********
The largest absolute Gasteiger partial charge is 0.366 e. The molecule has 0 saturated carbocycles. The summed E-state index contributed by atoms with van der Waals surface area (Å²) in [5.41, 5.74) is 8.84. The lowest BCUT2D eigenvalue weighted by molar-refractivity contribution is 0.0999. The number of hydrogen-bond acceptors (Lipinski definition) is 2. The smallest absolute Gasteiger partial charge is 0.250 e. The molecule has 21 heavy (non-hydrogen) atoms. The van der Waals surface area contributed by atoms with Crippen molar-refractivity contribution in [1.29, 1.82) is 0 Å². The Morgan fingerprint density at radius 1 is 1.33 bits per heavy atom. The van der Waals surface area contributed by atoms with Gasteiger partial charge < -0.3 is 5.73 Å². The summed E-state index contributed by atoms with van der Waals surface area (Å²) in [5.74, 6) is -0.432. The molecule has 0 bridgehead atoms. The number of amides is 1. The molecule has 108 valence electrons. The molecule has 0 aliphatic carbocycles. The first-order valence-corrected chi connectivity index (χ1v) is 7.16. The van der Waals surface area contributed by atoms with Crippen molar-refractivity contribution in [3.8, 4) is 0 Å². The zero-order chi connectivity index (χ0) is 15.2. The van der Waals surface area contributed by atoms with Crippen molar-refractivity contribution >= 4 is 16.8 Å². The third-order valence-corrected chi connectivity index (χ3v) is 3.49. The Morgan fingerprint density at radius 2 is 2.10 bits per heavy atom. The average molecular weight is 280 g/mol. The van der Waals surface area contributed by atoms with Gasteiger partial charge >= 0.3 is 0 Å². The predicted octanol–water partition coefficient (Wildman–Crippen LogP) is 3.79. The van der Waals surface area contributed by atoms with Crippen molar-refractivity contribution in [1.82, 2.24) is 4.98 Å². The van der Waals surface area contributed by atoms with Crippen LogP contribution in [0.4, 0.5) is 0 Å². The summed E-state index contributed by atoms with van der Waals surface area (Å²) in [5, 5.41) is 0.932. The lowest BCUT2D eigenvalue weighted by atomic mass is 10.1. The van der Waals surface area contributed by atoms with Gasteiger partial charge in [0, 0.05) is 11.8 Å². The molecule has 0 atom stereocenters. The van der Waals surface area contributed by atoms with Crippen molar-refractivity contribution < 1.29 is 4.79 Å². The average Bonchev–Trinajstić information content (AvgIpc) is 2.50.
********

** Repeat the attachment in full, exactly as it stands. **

The largest absolute Gasteiger partial charge is 0.366 e. The molecule has 0 saturated carbocycles. The summed E-state index contributed by atoms with van der Waals surface area (Å²) in [5.41, 5.74) is 8.84. The lowest BCUT2D eigenvalue weighted by molar-refractivity contribution is 0.0999. The number of hydrogen-bond acceptors (Lipinski definition) is 2. The smallest absolute Gasteiger partial charge is 0.250 e. The molecule has 21 heavy (non-hydrogen) atoms. The van der Waals surface area contributed by atoms with Crippen molar-refractivity contribution in [1.29, 1.82) is 0 Å². The Morgan fingerprint density at radius 1 is 1.33 bits per heavy atom. The van der Waals surface area contributed by atoms with Gasteiger partial charge < -0.3 is 5.73 Å². The summed E-state index contributed by atoms with van der Waals surface area (Å²) in [5.74, 6) is -0.432. The molecule has 0 bridgehead atoms. The number of amides is 1. The molecule has 108 valence electrons. The molecule has 0 aliphatic carbocycles. The first-order valence-corrected chi connectivity index (χ1v) is 7.16. The van der Waals surface area contributed by atoms with Crippen molar-refractivity contribution in [3.8, 4) is 0 Å². The zero-order chi connectivity index (χ0) is 15.2. The van der Waals surface area contributed by atoms with Crippen molar-refractivity contribution >= 4 is 16.8 Å². The third-order valence-corrected chi connectivity index (χ3v) is 3.49. The Morgan fingerprint density at radius 2 is 2.10 bits per heavy atom. The average molecular weight is 280 g/mol. The van der Waals surface area contributed by atoms with Gasteiger partial charge >= 0.3 is 0 Å². The predicted octanol–water partition coefficient (Wildman–Crippen LogP) is 3.79. The van der Waals surface area contributed by atoms with Crippen molar-refractivity contribution in [1.82, 2.24) is 4.98 Å². The van der Waals surface area contributed by atoms with Crippen LogP contribution in [0.4, 0.5) is 0 Å². The summed E-state index contributed by atoms with van der Waals surface area (Å²) in [5, 5.41) is 0.932. The lowest BCUT2D eigenvalue weighted by atomic mass is 10.1. The van der Waals surface area contributed by atoms with Gasteiger partial charge in [0, 0.05) is 11.8 Å². The molecule has 0 atom stereocenters. The van der Waals surface area contributed by atoms with Crippen molar-refractivity contribution < 1.29 is 4.79 Å². The average Bonchev–Trinajstić information content (AvgIpc) is 2.50.